“Language and I”

Anna Lesiczka
3rd November  2022

I wanted to smoke. I didn’t have a cigarette or any friends to ask for it. At first I gave up, but after some time the need came back. I went to look for it again, determined to ask somebody I don’t know.

It’s not nice to take what you want without anything to start with so I asked the girl if she is from Stockholm. She was. I said that I am not from Stockholm and therefore I don’t speak Swedish. I guess that both things were obvious to her. But I was in a good mood so I was talking in a frivolous or maybe even flirty tone. Sad - I am not in such a good mood very often, especially with strangers. After confessing my lack of skills to communicate in her native language, I said that I want to speak it well and we will talk in Swedish in half a year.

Half a year is a tight schedule considering that I started speaking English after fifteen years from the moment I started learning it. But I also think that “English and I” is a different kind of story than “Swedish and I”, because Swedish and I are in love (or at least it’s one-sided).

My conversation with the girl who gave me a cigarette took about one to two minutes but I still managed to tell her that Swedish is my favorite language. Lately, I became open about this affection and I say it out loud whenever I have a chance.

When people asked how Swedish sounds, I responded “like more beautiful German”. I always knew that I like German. And once, there was a situation in the library where I was sitting with a group of Swedish people complaining about how bad Dutch sounds. One boy said that Dutch is actually his favorite language. Really? - I asked - and that was when I seriously asked myself about my favorite language. After a moment of hesitation, I said that it is Swedish. Later on I started repeating it often, maybe because I notice how it makes people happy. Someone likes how they talk.

For almost my whole high school time, I had a Swedish ringtone - a line from the movie “Fanny and Alexander”. It has been my number one movie for many years, but still, I never considered myself interested in Sweden or in their language.

I had a fear of speaking English until last year. In primary school, everybody had a fear of communicating in a foreign language. In middle school, it was worse. In high school, some people were thinking that they can speak well, so they were using some different accents. The worst thing for me was that they were becoming somebody else.

A person who was trying the most was my best friend. I like her in Polish, but I didn’t like her in English. Maybe she was part of the reason why I didn’t say almost any English word being a teenager. She had a different view of the situation. For her, it’s fair to learn a language as well as she can, to not make it difficult for people to understand her. But I think that understanding what you say is different than understanding you.

Sometimes it happens that people change their personalities using different words and grammar structures. I’ve been trying to raise myself in English and stay the same. I feared the disconnection I observed in high school on the example of my friend. Now I think I have succeeded.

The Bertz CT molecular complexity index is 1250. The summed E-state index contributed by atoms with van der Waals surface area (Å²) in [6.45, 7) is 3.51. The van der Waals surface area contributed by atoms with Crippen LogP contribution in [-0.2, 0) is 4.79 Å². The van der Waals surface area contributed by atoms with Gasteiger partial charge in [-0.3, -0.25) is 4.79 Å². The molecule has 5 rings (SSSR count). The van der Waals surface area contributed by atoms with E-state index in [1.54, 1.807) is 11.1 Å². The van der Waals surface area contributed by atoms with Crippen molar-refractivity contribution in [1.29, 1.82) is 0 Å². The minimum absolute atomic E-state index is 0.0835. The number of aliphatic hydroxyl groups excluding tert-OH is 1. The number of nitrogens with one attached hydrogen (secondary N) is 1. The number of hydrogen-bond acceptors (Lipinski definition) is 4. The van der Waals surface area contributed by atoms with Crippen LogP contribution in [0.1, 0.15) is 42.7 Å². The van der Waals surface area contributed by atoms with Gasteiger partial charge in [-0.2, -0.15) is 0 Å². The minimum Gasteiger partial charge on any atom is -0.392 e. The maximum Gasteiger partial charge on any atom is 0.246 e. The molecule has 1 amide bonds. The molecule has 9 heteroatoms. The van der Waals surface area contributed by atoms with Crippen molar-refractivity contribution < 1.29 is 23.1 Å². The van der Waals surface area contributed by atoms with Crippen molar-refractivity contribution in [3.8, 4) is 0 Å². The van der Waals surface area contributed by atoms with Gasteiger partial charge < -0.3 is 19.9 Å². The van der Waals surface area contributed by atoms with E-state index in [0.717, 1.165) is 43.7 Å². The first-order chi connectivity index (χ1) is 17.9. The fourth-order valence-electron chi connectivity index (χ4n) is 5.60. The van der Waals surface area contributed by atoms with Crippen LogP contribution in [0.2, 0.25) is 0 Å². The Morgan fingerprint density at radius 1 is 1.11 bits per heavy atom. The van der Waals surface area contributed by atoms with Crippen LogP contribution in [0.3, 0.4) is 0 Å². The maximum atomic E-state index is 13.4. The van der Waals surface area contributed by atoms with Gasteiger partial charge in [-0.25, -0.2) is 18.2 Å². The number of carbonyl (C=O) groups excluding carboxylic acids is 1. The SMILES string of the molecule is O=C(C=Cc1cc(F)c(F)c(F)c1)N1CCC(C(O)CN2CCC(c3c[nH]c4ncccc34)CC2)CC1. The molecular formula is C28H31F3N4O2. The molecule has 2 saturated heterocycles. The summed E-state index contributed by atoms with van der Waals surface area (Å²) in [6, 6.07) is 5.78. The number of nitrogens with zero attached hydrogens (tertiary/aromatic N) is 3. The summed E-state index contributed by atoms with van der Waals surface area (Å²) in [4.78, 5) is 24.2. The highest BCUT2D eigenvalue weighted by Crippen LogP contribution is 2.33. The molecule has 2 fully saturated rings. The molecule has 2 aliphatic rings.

Some time has gone by and I have been speaking English on a daily basis for almost five years, I haven’t become fluent in a proper language but I became fluent in being myself inside the language.

Two years ago when I came back to Poland, another friend told me that despite living abroad for a few years, my Polish is always the same. In the example of her other friends, she could say that even when they live in a different country for a shorter period of time, their Polish becomes strange.

Today it has already changed. I can notice that I use some non-existent grammar structures. I explain it as a price I paid for the evolution of my speech. Maybe at some point, the paths I use to communicate melt together.

I talk a lot about learning Swedish. One colleague said that she is against it because she likes the way I speak English. It’s a compliment but also an opinion about the decision I already made. The same girl told me that she can’t imagine herself being the same person in English and in Swedish. Then she was also against me trying to know her in her original. Maybe she thinks that it  would be impossible anyway.

Even though it was easier to learn Dutch with the teacher who kept putting me into a German group, I did fail. I learned all five thousand words from the phone app and I finished all the exercises in the grammar book but I have never spoken more than a few words in a supermarket.

I have never truly got a passion. I didn’t fantasize about speaking fluent Dutch and sadly didn’t have any desire  to belong there. I never took a leave from the  feeling of temporariness. I remember that my motivation for learning Dutch was to understand what people at the bus stop say to each other. Maybe it was not enough to fight for it.